The Breakfast Club (1985) Film Review

I’ve been on a bit of John Hughes kick, so expect even more reviews of his movies after this one. The Breakfast Club is my second favorite flick of his, a beautiful film that really gets into the mind of the teenager without even an ounce of belittlement. It just is. It displays what they are in a way that shows they are more than just a bunch of kids reflected in the conversations they have and the unfortunate way Richard Vernon (Paul Gleason), the school assistant principal, views them all (which I think shows the way plenty of adults view teenagers). It follows five teenagers who are sitting Saturday detention together and all come from different backgrounds. The “criminal,” John Bender (Judd Nelson), “athlete,” Andrew Clark (Emilio Estevez), “brain,” Brian Johnson (Anthony Michael Hall), “basket case,” Allison Reynolds (Ally Sheedy), “princess,” Claire Standish (Molly Ringwald). At least that’s what they are on an extremely superficial level.

It follows their time together on that Saturday that changed their lives, from having self-realizations and realizing how similar they truly are regardless of their clichés or stereotypes. To me, this is one of the defining movies about teenagers as were many of Hughes’ films and they have remained timeless to this day. He shows that everyone has similarities regardless of what they are labeled as. Everyone has problems and bad things that happen to them especially at a young age where we are nothing but confused as to what we are and want to identify with something. From the opening piece of narration by Anthony Michael Hall’s character to the finishing narration that completes said opening and the wonderful final shot as “Don’t You Forget About Me” by Simple Minds plays, this movie is nothing but a delight.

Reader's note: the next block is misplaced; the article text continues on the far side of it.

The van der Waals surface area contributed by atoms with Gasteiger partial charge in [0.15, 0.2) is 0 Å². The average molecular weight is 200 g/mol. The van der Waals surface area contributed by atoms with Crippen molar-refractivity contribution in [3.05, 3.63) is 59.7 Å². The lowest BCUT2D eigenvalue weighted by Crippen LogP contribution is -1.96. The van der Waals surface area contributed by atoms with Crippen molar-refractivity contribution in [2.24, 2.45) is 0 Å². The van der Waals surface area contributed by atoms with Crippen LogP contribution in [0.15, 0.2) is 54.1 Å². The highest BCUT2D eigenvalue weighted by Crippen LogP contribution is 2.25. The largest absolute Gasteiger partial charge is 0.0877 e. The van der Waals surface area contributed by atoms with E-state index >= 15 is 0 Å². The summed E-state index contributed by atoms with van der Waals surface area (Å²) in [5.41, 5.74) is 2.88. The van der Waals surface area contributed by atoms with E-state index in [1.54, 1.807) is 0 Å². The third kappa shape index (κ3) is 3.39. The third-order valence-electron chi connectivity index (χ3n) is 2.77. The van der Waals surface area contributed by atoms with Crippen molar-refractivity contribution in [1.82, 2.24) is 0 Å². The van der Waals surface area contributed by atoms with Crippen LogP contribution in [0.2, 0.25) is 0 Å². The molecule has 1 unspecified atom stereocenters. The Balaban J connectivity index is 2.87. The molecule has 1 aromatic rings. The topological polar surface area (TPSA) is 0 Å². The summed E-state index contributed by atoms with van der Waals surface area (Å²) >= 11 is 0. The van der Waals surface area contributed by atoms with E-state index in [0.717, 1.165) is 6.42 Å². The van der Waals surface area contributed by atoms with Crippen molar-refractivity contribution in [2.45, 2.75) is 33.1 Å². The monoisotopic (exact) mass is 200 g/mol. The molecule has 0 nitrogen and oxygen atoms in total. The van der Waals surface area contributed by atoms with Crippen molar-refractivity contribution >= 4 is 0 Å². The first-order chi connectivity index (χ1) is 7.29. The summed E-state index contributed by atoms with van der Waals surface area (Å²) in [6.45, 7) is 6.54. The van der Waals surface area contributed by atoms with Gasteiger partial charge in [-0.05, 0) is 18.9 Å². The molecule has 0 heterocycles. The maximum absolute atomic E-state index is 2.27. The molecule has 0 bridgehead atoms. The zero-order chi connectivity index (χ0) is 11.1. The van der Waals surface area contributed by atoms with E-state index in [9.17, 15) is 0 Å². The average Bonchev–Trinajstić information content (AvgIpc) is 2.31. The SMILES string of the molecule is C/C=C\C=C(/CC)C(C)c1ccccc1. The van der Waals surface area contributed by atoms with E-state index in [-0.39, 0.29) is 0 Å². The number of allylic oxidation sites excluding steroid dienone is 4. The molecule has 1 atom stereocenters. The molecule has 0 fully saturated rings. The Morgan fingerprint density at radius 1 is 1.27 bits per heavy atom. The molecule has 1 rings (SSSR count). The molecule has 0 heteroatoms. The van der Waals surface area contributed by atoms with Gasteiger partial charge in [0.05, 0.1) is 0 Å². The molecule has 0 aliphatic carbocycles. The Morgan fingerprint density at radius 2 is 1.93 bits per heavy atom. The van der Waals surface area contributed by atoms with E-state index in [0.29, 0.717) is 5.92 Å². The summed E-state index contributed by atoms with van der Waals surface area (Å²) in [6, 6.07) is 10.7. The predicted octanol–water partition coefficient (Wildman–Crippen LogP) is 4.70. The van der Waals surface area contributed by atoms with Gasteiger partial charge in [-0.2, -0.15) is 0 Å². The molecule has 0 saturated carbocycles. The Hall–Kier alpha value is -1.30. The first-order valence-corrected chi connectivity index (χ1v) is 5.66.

It’s filled with plenty of comedic moments and in reality, most of the film takes place in one room which really shows the talent in this film. It relied solely on the actors and the writing, and it just works so well. Each actor plays their role to perfection especially Judd Nelson who is always the standout in this film as the stubborn punk/rebel. If anything, this is another prime example of how much Hughes’ understands teenagers and wanted to show the world that they are real human beings, not just a bunch of dumb kids. Sure, they may do stupid things but plenty of adults are just as bad as said teenagers. Overall, people are different but that doesn’t mean they aren’t the same in many ways, that’s the true key to this film, everyone has problems even if they are a criminal, athlete, brain, basket case, or a princess, labels just make them seem to be something they aren’t.

5/5 stars.


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